(Third after Pentecost) SUNDAY, June 26
Sometimes it just feels like the world and all the people in it are out to get you. Often, it’s just the accumulation of life’s little annoyances. When a barista mishandles my order, the coffee arrives cold, and my meter expires just seconds before the parking officer arrives, I can find myself calling for burning coals to fall on some heads (v. 10). Other times it’s much more serious injustices that leave me bewildered, angry, and afraid.
This psalm reminds us that calls for justice are absolutely right—and just how important God’s holiness and justice are. But we must also recognize that the psalmists did not have the justice of God completely satisfied in Christ. Jesus taught us that in the end all things will be made right, but in the meantime, we are to pray for our enemies (Matthew 5:44), not wish them ill. Yet as Christians we can pray these psalms as longings for justice and hatred against the “power and principalities” (Ephesians 6:12) behind the evils of the world.
Lord, you are our strong deliverer. May we seek your justice even as we pray for those who cause us pain. Amen.
MONDAY, June 27
When I was young, I used to gaze up at the stars and try to comprehend the vastness of space. I didn’t know much about astronomy, but I remember the sinking feeling inside my stomach as I realized just how small and insignificant I was.
David makes a similar observation about human existence. “What are human beings that you regard them, or mortals that you think of them? They are like a breath; their days are like a passing shadow” (vv.3-4).
Our days are fleeting. Our bodies, fragile. Life itself can feel meaningless and insignificant. And yet, David recognizes that the Creator finds meaning in each and every one of us. To God, every breath counts.
In the next verse David cries, “Bow your heavens, O Lord, and come down” (v. 5), which is precisely what he did so unexpectedly and gloriously in Jesus Christ.
God, you are the creator and sustainer of all life. Help us to remember the value and significance we have in you, through our Savior Jesus Christ. Amen.
TUESDAY, June 28
1 Kings 8:41-43
God’s redemption story begins way back in Genesis when he calls Abram to leave his country and go to a new land. God promises that he will make him into a great nation (Genesis 12:2).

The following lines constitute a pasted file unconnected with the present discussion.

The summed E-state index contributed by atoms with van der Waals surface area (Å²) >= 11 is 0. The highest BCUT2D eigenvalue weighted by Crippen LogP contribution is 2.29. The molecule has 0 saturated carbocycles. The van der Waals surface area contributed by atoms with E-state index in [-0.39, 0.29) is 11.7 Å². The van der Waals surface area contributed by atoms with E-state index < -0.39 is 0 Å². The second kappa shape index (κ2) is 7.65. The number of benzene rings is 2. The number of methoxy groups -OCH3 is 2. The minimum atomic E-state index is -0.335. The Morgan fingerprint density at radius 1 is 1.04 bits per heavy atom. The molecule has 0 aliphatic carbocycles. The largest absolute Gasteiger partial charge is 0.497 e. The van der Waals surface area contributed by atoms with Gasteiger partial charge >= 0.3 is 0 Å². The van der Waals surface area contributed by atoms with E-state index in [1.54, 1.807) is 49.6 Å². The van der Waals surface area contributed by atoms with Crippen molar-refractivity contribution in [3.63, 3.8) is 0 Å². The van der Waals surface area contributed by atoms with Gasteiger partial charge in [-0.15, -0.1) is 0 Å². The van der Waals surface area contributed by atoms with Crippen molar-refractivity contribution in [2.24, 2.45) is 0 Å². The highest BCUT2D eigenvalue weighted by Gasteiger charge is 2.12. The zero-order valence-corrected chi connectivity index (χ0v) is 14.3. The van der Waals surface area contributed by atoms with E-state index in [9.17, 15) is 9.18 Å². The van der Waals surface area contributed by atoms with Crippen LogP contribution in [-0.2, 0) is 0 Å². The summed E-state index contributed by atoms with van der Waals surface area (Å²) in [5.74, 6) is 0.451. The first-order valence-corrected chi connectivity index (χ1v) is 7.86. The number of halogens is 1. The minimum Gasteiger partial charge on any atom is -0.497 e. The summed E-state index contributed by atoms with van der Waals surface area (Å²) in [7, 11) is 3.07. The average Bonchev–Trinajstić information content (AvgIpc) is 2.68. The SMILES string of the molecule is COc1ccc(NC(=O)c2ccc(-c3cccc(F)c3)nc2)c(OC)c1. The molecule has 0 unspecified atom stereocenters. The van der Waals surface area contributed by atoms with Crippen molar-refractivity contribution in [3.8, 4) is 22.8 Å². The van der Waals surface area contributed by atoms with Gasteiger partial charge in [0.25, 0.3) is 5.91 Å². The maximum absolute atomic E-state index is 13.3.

Along the way the fledging nation fights its way through slavery in Egypt, wandering through the wilderness before finally entering the promised land. But now as Solomon dedicates Israel’s first temple in Jerusalem, God’s promises are coming to fruition. God’s people have finally arrived, and his glory is about to come down and fill this sacred place. But God’s promise is not only to bless Abram and his offspring; rather, he will bless all peoples on earth through them (Genesis 12:3). And in his prayer of dedication Solomon remembers this and prays that this place of worship would be a blessing to foreigners around the world. So much so that when anyone prays toward it, God would answer and all peoples of earth would know his glory (v. 43).
Lord, you have blessed us to be a blessing. May our worship reflect your mission to see more disciples among more populations in a more caring and just world. Amen.
WEDNESDAY, June 29
I grew up in a Pentecostal church tradition that emphasized faith healings a great deal. In one revival service my best friend’s dad, who had recently been paralyzed from the waist down, was encouraged to come forward and tear up his handicap placard as an act of faith. The next day he went to the DMV to get it replaced. That messed with me for a long time. I wondered whose faith was lacking. My friend’s dad? The preacher’s? Or was it my own doubt and skepticism that prevented the miracle?